Introduction by Ifeyinwa Obi
A Woman of Substance, Founding Principal (1977 - 1991)
Ask any alumni from the early years of FGGC Onitsha who their inspiration was, who made the most impact on them in those formative years when we were awkwardly navigating the transition from child to woman, who epitomized strength and grace in a woman, who challenged us at every juncture to aspire to greatness, while instilling in us values, which we would come to appreciate even more in later years; I am fairly confident that 9 out of 10 people would give you this one name - Mrs. Okobi.
Mrs. Mary Ann Ukachi Ngozi Okobi (Nee Maduekwe), principal extraordinaire, wife, mother, teacher, role model. What a woman!
For those alumni who never met her, there is so much that cannot be put in words, but we will try to introduce you to this very special woman.
She was the founding principal of our alma mater, FGGC Onitsha, which was established in 1977, and was its principal for over 14 years. She subsequently retired in 1991.
A truly remarkable woman of great character and integrity, she was not only our principal, but was also our guide. In her years as principal, she taught her charges so much, leading largely by example, while providing the discipline and structure we needed, being young girls away from home for the first time.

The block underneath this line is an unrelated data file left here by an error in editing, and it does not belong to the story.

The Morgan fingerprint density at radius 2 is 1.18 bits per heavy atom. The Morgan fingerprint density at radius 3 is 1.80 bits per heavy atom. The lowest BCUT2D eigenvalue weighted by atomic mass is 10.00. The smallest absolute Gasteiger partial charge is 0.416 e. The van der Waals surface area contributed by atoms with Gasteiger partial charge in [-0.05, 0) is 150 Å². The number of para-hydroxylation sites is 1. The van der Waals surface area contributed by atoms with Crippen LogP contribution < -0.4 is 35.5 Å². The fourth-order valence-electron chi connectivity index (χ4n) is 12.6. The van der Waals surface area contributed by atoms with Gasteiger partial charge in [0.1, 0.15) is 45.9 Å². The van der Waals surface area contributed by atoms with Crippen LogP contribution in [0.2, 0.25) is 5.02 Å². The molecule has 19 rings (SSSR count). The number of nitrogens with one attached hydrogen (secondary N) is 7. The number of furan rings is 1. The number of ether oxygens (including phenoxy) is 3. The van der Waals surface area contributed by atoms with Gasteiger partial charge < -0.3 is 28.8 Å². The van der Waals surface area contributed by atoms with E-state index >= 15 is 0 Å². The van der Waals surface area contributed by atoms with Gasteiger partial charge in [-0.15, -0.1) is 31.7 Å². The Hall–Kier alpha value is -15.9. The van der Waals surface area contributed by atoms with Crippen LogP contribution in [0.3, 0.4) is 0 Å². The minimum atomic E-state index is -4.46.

She was very intelligent, had great presence and was quite witty. She presented a stern demeanor that somewhat belied her compassionate heart, and though strict, as one would need to be with a horde of adolescent girls, her students never doubted her good intentions. Every action of hers had a purpose and she respected her students enough to share the reasons behind her decisions and directions.
She was sometimes unorthodox in her methods and approach and extremely protective of “her girls”, as a good mother would be. Whatever the situation, her students always knew she was there for them.
Mrs. Okobi was very well respected and loved, not just by her students, but also by the parents and staff. And we know she was so much more than that to so many others, especially her children.
Continue reading for more on Mrs. Okobi, in the words of her daughter…
Mrs. Okobi’s Bio